Leaders sought to make a show of unity as they met to conclude their annual summit in London. NATO Secretary General Jens Stoltenberg said he is confident the member differences over defence plans will be resolved.
NATO SecretaryGeneral Jens Stoltenberg on Wednesday rejected French criticism that the military alliance is suffering from “brain death,” and insisted that the organisation is adapting to modern challenges.
“NATO is agile, NATO is active, NATO is adapting,” Stoltenberg said before chairing a meeting between US President Donald Trump and his alliance counterparts at a luxury hotel and golf resort outside London.
Stoltenberg also said that European allies and Canada have added $130 billion to their defence spending since 2016, even as Trump has complains that they are too slow to boost their military budgets.
“This is unprecedented, this is making us stronger,” Stoltenberg said of the spending effort.
After Russia annexed the Crimean Peninsula in 2014, NATO countries halted their post-Cold War spending cuts and began increasing spending. They pledged to “move toward” spending 2 percent of their annual GDP on national defence by 2024.
Trump said Tuesday that much more needs to be done.
“You could make the case that they’ve been delinquent for 25-30 years,” Trump said. The figure of 2 percent, he added, “is a very low number, it really should be 4.”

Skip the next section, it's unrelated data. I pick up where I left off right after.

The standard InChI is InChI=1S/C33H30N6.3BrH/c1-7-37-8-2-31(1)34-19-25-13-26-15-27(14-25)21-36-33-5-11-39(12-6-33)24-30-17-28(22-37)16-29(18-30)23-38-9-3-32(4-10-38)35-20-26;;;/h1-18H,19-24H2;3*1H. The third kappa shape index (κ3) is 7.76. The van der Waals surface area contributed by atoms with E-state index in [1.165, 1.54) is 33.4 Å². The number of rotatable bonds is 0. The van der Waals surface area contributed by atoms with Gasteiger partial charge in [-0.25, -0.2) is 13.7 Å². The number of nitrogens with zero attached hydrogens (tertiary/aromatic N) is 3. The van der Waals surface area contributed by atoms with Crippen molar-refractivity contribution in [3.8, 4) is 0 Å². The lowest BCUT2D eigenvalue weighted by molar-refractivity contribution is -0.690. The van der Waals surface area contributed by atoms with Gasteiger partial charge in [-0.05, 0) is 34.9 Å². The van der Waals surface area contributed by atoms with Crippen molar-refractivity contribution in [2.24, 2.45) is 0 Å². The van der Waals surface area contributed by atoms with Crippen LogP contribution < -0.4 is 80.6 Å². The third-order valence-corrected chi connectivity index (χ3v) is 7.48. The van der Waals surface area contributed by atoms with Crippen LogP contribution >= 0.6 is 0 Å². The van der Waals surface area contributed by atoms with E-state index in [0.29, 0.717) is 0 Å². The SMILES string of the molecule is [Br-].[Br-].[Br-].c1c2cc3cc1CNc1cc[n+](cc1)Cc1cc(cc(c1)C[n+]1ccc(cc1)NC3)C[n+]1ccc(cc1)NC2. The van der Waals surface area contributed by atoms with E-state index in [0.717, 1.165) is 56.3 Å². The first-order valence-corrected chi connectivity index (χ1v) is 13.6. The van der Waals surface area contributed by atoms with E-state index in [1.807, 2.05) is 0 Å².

TRT World's Simon McGregor-Wood has more from London.
NATO unity on the line
NATO leaders sought to make a show of unity on Wednesday as they met to conclude their annual summit, but the alliance's chief admitted differences with Turkey were still unresolved.
What should have been a celebration of NATO's 70th birthday has been overshadowed by bitter rows about money and the future strategy of the alliance.
President Recep Tayyip Erdogan said he will not agree to a NATO defence proposal for Poland and the Baltic nations until the alliance supports Ankara's concerns related to the YPG terror group.
Erdogan said he would discuss the issue with the leaders of Poland and the Baltics during the NATO gathering.
Stoltenberg said he is confident the differences over defence plans will be resolved.
"I'm confident that we will be able to find a solution to the issue related to the updating the revised defence plans," he said as he arrived for the summit at a luxury golf hotel in Watford, on the outskirts of London.
"I discussed this with President Erdogan last night and we are working on the issue as we speak."
The summit host, British Prime Minister Boris Johnson, played down the dispute.
"There is far, far more that unites us than divides us, and I think one thing every leader here is absolutely resolved upon is the vital importance of NATO for our collective security," he said as he arrived.
The leaders are due to publish a declaration underlining their commitment to NATO on its 70th birthday, and to show that the alliance is adapting to modern threats and potential new adversaries like China.
Trump and President Emmanuel Macron clashed Tuesday over the French leader’s criticism of NATO. Macron says NATO needs “a wake-up call” and he has complained of a lack of US leadership.
The United States is by far the biggest and most influential member of NATO. Its military spending dwarfs that of all the other allies combined.